Standup From A Wheelchair: Charles Webb’s Story

Photo: JP Van Swae

SUP From A Wheelchair: Charles Webb’s Story

Charles Webb, like 480 other standup paddlers, took on the Open Race at this year’s Battle of the Paddle. But unlike those 480 other paddlers, Webb is paraplegic.

The 47-year-old, Oceanside, Calif. local lost the use of his legs after a motorcycle accident in 1986. His surfing obsession—which he’d lived for—was over. Until this year, when he discovered standup. Kawika Watt, owner of Onit Ability Boards, had developed a standup board for disabled paddlers with an all-terrain wheelchair that locks in place. He met Webb and started training him. Webb’s courageous story resonates with the paddling community. A couple of weeks ago, we posted a photo on our social networks of Webb paddling at the BOP and it went viral. So we tracked him down to hear how SUP changed his life, in his own words.—WT

I was at my wits end. I had two rotator cuff tears in my right shoulder and I’d torn the left one in 2010. In January (2013) I detached my right bicep when my dog yanked my arm in just the wrong way. Surgery would have put me out with my arm tied to my side and needing a nurse everyday. I don’t have a caregiver, I work a job and take care of myself. No one takes care of my laundry or takes out the trash.

My brother, James McDonald, was hanging at the beach in Carlsbad talking with this guy about SUPs for wheelchairs. Kawika, the owner, was talking about this prototype board he’d built but he didn’t have anybody to ride it.

My brother called me early Sunday morning—too early for me—after he talked to this cat and they’d figured out that James Rouse, one of the dudes that funded (the board), funded it with me in mind. We knew each other! He said, “You gotta get down to the beach.” I got out of bed and checked it out.

Kawika believes in helping people. We were two people praying for the same thing. I wanted something to get me back to a normal life and he wanted to help people with that. It was too surreal to be a coincidence.

I was the first person to ride the board and then we started training and rehabbing my shoulder. I’d been doing rehab for a couple years without much success and all it took was paddling three times a week, five or six weeks and I was stronger than before I’d injured myself. The benefits are amazing.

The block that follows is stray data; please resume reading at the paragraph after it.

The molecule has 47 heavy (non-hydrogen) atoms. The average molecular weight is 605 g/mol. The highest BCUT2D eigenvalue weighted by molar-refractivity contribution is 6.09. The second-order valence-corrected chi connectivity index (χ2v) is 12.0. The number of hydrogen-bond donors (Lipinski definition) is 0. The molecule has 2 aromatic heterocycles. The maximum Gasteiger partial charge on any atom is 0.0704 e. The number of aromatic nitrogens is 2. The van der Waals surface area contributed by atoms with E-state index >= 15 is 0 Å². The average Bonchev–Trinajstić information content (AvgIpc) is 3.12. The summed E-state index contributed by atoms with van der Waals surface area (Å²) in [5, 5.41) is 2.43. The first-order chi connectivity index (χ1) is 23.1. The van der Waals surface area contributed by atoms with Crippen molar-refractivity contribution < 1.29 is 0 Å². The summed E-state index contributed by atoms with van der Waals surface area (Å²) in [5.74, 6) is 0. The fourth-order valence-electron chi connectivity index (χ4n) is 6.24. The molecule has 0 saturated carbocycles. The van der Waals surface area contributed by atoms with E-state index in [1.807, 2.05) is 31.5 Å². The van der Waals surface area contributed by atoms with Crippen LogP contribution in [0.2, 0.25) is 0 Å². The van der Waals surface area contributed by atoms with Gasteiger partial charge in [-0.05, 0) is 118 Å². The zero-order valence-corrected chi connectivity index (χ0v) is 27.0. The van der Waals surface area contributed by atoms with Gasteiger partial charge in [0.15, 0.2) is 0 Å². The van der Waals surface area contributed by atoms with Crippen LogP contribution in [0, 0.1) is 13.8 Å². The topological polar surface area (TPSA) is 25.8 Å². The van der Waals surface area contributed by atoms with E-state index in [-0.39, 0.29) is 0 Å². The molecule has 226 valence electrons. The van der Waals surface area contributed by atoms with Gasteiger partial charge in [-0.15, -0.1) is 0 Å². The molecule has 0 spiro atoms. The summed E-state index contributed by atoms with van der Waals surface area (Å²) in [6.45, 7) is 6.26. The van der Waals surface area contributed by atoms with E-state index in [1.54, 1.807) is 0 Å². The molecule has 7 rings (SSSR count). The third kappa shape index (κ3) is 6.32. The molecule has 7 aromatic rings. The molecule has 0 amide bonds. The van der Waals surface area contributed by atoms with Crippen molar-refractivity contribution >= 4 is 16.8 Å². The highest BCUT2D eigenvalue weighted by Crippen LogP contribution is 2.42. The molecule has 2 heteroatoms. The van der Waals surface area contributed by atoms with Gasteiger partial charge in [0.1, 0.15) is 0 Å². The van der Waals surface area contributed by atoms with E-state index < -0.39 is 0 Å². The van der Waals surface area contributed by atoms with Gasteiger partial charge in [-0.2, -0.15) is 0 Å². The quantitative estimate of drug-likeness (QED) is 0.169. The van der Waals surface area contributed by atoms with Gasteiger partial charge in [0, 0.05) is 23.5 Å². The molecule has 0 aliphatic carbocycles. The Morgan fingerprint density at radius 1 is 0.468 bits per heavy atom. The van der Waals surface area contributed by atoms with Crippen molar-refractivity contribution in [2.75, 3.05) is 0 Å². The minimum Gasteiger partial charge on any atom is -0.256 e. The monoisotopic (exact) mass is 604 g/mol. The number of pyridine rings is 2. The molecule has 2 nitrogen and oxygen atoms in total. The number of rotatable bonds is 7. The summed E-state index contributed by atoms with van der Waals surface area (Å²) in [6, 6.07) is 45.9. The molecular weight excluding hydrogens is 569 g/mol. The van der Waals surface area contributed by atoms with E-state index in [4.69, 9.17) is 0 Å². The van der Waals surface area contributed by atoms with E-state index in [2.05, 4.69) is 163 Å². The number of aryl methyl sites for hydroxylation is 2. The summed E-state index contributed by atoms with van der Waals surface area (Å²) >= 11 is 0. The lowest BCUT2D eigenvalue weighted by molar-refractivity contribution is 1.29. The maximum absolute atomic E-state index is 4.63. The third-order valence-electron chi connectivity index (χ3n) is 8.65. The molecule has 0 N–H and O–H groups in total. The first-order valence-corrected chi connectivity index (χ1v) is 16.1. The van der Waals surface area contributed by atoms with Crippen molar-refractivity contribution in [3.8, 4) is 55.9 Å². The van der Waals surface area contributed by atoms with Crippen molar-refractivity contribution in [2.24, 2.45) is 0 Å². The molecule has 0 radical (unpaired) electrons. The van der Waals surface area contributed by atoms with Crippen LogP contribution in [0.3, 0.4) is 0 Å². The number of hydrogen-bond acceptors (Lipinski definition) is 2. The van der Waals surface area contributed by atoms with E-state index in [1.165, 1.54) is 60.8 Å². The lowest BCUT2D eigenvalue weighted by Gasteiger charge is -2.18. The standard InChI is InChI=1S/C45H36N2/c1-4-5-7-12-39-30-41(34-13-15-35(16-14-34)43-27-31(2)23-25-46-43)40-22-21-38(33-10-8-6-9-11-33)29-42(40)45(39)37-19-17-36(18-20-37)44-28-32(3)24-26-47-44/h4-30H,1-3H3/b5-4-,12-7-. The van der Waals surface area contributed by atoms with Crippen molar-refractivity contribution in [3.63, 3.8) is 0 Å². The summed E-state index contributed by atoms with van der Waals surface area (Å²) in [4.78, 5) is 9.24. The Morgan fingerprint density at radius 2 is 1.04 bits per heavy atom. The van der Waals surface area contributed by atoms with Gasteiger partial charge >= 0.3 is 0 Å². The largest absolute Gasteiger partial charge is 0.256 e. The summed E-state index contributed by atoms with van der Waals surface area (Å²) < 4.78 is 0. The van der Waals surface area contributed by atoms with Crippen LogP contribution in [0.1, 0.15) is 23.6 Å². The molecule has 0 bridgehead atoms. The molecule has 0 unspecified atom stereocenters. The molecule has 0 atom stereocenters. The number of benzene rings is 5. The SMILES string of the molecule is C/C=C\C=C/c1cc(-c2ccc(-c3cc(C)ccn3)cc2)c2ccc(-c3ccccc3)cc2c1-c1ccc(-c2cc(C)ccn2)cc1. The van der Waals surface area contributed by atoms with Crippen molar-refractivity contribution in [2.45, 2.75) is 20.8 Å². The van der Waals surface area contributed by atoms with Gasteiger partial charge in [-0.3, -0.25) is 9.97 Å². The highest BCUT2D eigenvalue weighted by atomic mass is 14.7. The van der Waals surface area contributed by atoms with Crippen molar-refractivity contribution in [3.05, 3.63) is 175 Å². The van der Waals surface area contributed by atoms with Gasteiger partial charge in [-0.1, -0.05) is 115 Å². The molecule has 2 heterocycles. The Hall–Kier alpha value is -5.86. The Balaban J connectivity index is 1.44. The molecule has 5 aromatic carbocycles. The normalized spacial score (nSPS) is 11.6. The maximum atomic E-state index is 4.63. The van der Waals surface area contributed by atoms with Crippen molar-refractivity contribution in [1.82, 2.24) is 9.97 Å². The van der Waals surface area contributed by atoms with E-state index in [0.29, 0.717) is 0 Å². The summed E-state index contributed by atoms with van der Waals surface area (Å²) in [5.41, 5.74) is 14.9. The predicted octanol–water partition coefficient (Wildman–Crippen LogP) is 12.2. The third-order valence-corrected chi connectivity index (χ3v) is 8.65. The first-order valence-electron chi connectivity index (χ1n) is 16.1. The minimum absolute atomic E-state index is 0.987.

Webb competing at the Urban Surf 4 Kids Race on Mission Bay.

Webb competing at the Urban Surf 4 Kids Race on Mission Bay.

Eventually I thought we should take the outriggers off (the board). When we took them off I was like, “I think I could catch a wave.” Kawika said, “That’s not what it’s made for.” I said, “I know, but I think I can surf!”

Three weeks before BOP we went to Doheny. The first wave I rode I didn’t fall. It was the craziest thing. I couldn’t believe it. I caught five waves that day, one all the way to the sand.

I didn’t tell anybody, I just signed up for BOP. I emailed Rainbow and was like I’m gonna do your four-mile race, you just need to be OK with me coming. Barrett Tester and Pat Huber went to bat for me. Thumbs up to them.

When I showed up I thought there would be like 100 people or so there. I got to Doheny and there was a line a half-hour long just to get into the park. I was like, “Am I in the right place?”

It was the most exhilarating experience I’ve had in a very long time. I wish I could have enjoyed the paddle more but it was kind of crazy with all the people.

I went to another race in San Diego a couple weeks later and Chuck Glynn told me that Rainbow gave me an award (at BOP). I was a little overwhelmed with everything, the race, Laird Hamilton coming up to me and the female winners congratulating me. I got a little freaked out and split. I contacted Barrett after I talked to Chuck and said that I was super humbled. Sparky (Longley) invited me to come to the headquarters to meet him.

Webb on a waveski and having fun. Photo: Jeff Wallis

Webb on a waveski and having fun. Photo: Jeff Wallis

Now I’m surfing on a waveski. I can surf on the paddleboard but it’s not really made for surfing. I just wanted to show what this thing could do. I met the guys at Infinity and eventually went out with Steve (Boehne) on a tandem waveski. I got it right away. Steve told me that I was basically using the paddle like I’d been doing it for a long time. He was like, “You need to go surf on your own.” I’m borrowing a board now but Steve’s shaping me one.

Now we’re helping other people get on the Onit Boards, from para-athletes to the mentally disabled. It’s an awesome experience. It’s turned into this beautiful movement of helping all these disabled people.

I’m going to do BOP again and five to eight races this year and hopefully I’ll recruit a couple more people. I’m also going to waveski more and compete in the disabled class. The disabled waveski guys totally charge it. They inspire me.

The standup community is an awesome place. It’s non-judgmental and it’s a testament to the sport. It made me want to be a part of it. Just from September the paddling has completely changed everything about my life. I couldn’t be more grateful.

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